From the early 16th century through to the later 17th, governments, institutions, and individuals learned to use cheaply-produced printed texts to inform, entertain, and persuade. This collection of essays examines the developing role of popular printed texts in the first two centuries of print in Britain and Ireland
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What did most people read? Where did they get it? Where did it come from? What were its uses in its readers' lives? How was it produced and distributed? What were its relations to the wider world of print culture? How did it develop over time? These questions are central toThe Oxford History of Popular Print Culture, an ambitious nine-volume series devoted to the exploration of popular print culture in English from the beginning of the sixteenth century to
Between the beginning of the sixteenth century and the later seventeenth, governments, institutions and individuals learned to use inexpensively-produced printed texts to inform, entertain, and persuade. Cheap print quickly became rooted in British and Irish culture, both elite and popular. This substantial and authoritative collection of essays - the first of its kind - examines the developing role of popular printed texts in the first two centuries of print in Britain and Ireland. Its
forty-five chapters (with sixty-six illustrations) look at a broad range of historical and social contexts, at comparisons with other European countries, at the variety of content and themes in cheap printed texts, the forms and genres that developed with and were used by cheap print, and concludes with a
series of case studies exploring the role of print in particular years. The book takes none of these terms - Popular, Print, Culture - for granted, but interrogates each of them with a rich, contoured picture of the relationship between a popular readership, the materiality of books, the economy of the book trade, and political and cultural history. Its forty-two contributors come from different disciplines and with expertise in fields from political and book history, through visual and
material culture, to rhetoric and literature. These contributors do not all agree on definitions, or on the history that underlies them, but instead establish the ground for future debates and examinations of the role of cheap print in early-modern Britain.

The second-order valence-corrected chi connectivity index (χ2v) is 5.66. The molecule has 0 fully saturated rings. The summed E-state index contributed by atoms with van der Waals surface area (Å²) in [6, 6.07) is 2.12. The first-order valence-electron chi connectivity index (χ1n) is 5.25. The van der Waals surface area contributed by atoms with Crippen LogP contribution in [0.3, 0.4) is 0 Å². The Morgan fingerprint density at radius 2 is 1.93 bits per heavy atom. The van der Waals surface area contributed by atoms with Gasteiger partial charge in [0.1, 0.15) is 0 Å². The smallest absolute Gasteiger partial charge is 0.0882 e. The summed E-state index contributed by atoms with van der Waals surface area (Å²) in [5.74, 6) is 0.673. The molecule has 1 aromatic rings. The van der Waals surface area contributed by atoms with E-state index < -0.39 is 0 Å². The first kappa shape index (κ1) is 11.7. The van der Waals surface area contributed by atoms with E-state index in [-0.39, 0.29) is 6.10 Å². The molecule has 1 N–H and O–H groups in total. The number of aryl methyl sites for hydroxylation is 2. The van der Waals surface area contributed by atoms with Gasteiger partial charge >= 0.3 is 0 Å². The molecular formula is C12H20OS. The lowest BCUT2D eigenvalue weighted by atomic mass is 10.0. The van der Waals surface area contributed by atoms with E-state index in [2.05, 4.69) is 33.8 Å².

the work is richly illustrated with photographs of all sorts of early modern documents that help bring the discussions home to us. The book (like the series of which it is part) is something we would expect every major university library to buy, and for students of popular culture, print culture, and popular print culture to make much use of.
Jonathan Roper, Folklore||a sophisticated, balanced overview of the current state of research into the social, cultural and political role popular print played in early modern Britain ... it will prove to be indispensible for scholars researching the cultural history of this period, as well as for librarians whose role it is to preserve these ephemeral relics of the past for future generations.
Erika Delbecque, University of Surrey||the very considerable range of contemporary printed sources deployed here is testimony to the contributors and their subject alike.
David McKitterick, Library and Information History||Popular culture is proverbially evanescent, so attempting to grasp the ephemera of an earlier age is a difficult task ... It is this vanished world that this impressive and authoritative volume, the first in the Oxford History of Popular Print Culture and the first of its kind, aims to recover ... [The] diversity is one of the book's major strengths, allowing the topic to be pursued across multiple different genres and critical perspectives.
Harriet Phillips, Cambridge Quarterly